This week my friend Leland Cheuk published a craft piece in SmokeLong Quarterly about how he began to write shorter and shorter fiction and why that’s working well for him. Like Leland, I spent many years only writing novels. For some writers, and readers, the novel is the ultimate form. I revere novels, I love reading them, I’m conditioned to that length and expanse and the long, slow arc that occurs within two hundred plus pages. But, this penultimate form not only takes years to complete, but more and more rarely are novels actually published. The bulls-eye has gotten smaller for what publishers want to publish, what will make them even a few dollars. Another writer friend of mine recently said to me, us literary fiction writers are the poets of thirty years ago. I understood right away that she meant we’re fringe weirdos. Leland embraced short and flash fiction a couple of years ago, and he found that his intelligent, humorous and very creative work was much more readily accepted for publication in literary journals, and now he’s published a collection of short stories, Letters From Dinosaurs, some of them very short. I would believe that if a dinosaur sat down to write a letter, it would short and to the point. I met Leland after he’d turned to shorter fiction (as well as his novels) when he joined my writing group, and I’m lucky to have read many of the stories in his new collection while they were still in development.
I’m trailing far behind Leland in my forays into shorter fiction. I’ve written about five short stories in the last two years, which is five more than I’d written in twenty years, but they’re not very short. I still fall into the old-school tradition of writing say a sixteen page short story. Leland has inspired me try something much more new and different for me, to go for the 2,000 word (four page) story. To pack action and character and theme into sentences that work triple time. To make a beginning, middle and an end occur in a tight, complete, satisfying arc that readers actually have the time to read, and journals actually have the space to print.
I know myself well enough to know that I won’t stop trying to write novels, and I probably won’t stop writing a 16 page short story when that story bids for my attention. But reading Leland’s article about his stories, one that takes the form of a letter, one all in bullet points, one that is a group email exchange, was a welcome reminder- have some effing fun with your writing- do strange new things with it, and you just might find more of it appearing in print while you’re experimenting. Life and writing are change, after all.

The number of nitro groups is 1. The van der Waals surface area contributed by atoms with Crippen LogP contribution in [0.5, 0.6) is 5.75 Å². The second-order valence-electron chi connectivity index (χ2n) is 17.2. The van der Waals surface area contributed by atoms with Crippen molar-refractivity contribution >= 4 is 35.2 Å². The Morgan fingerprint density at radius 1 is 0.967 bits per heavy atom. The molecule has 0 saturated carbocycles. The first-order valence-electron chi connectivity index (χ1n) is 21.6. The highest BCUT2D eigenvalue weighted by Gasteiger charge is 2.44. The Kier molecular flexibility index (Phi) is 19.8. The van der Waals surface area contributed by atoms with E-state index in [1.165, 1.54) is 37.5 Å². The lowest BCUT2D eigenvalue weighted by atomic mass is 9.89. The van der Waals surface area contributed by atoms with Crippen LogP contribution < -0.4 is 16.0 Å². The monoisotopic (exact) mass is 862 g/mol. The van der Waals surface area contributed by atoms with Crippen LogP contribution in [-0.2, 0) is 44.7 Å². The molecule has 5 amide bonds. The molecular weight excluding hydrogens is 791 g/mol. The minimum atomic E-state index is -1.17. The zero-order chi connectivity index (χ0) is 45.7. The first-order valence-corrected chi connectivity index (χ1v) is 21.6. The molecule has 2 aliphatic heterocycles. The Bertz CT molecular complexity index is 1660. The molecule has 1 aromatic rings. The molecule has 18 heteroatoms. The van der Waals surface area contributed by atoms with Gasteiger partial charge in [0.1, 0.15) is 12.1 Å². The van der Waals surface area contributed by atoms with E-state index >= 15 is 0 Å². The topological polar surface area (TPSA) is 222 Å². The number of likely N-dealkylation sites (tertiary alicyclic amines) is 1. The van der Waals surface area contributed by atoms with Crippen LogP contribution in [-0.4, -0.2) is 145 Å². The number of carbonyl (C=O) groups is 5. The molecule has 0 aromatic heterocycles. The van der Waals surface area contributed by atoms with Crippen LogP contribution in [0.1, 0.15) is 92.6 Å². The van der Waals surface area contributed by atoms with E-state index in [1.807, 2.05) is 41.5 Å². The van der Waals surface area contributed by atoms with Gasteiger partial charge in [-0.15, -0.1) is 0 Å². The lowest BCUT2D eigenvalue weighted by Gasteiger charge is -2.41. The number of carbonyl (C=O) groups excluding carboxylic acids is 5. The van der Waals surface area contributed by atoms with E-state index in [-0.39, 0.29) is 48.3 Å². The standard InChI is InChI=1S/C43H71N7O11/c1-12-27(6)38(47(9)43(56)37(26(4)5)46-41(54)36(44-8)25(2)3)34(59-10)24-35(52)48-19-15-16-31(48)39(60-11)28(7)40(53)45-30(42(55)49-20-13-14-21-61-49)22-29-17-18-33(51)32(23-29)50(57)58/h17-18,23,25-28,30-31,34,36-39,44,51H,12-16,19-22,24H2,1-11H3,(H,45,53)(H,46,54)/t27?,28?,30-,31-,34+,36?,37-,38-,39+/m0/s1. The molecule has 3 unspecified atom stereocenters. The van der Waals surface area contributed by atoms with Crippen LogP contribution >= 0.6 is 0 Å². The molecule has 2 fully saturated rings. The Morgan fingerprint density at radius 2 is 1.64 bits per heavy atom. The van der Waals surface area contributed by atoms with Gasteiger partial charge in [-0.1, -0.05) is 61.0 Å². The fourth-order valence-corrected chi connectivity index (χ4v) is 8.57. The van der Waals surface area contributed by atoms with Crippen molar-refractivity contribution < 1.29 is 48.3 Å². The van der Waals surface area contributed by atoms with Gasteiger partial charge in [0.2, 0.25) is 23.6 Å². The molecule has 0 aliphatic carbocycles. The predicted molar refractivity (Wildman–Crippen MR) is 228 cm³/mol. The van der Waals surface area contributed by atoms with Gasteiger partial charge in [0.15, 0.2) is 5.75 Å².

My favorite thing to read is a novel. And my favorite thing in the world is being lost in a novel, pining for the story during the day while I work, eager to get in bed at night with the book or have half an hour alone on the subway with it. Reading a story that I get lost in is a very specific and palpable experience for me. The novel can eclipse the world. My husband has said that I look most at peace when I’m sitting, reading a novel. For every birthday and holiday, he gives me several novels, and I read them within a month. When I’ve finished a great novel and haven’t yet picked up another, there’s a limbo period that can actually get disturbing. Sometimes, I don’t find the right next book easily, and I’m stuck reading a novel I can’t get lost in, or I just read old New Yorkers on the subway for a month straight and don’t get the escape I crave. Well, I’m in one of those limbos right now. A few weeks ago I finished Barkskins, Annie Proulx’s latest novel, about the deforestation of the world, spanning 400 years and about 15 generations of “barkskins,” men and women who stripped the worlds’ forests of their trees. This book enveloped me and took me into its far-flung worlds, and since I put it down I’ve been re-reading Flannery O’Connor short stories and New Yorker articles. Then it struck me this week. I have three friends whose recently published books I haven’t read yet; Miranda Beverly-Whittemore, Joseph Boyden, and Leland Cheuk. Confession: two of these books, I never got around to purchasing. I’ve now rectified that. The books are on their way in the mail, and the plan is to read three friends, back to back. As friends often do- they’ve got my back. I’ve been excited to read these books for a long time, and I would have thought I’d have read them by now, read them as soon as they were available. I’m wondering if the reason I haven’t is that it’s a bit harder to get lost in a book written by someone I know. I might get distracted thinking, ah I know where Miranda got this idea, or did something like this really happen to Joseph, or is this how Leland really feels? I’ll read them and I’ll let you know. But I already know I won’t be disappointed. I’m excited and proud of these talented writer friends as I contemplate diving into their ideas, their words, their books.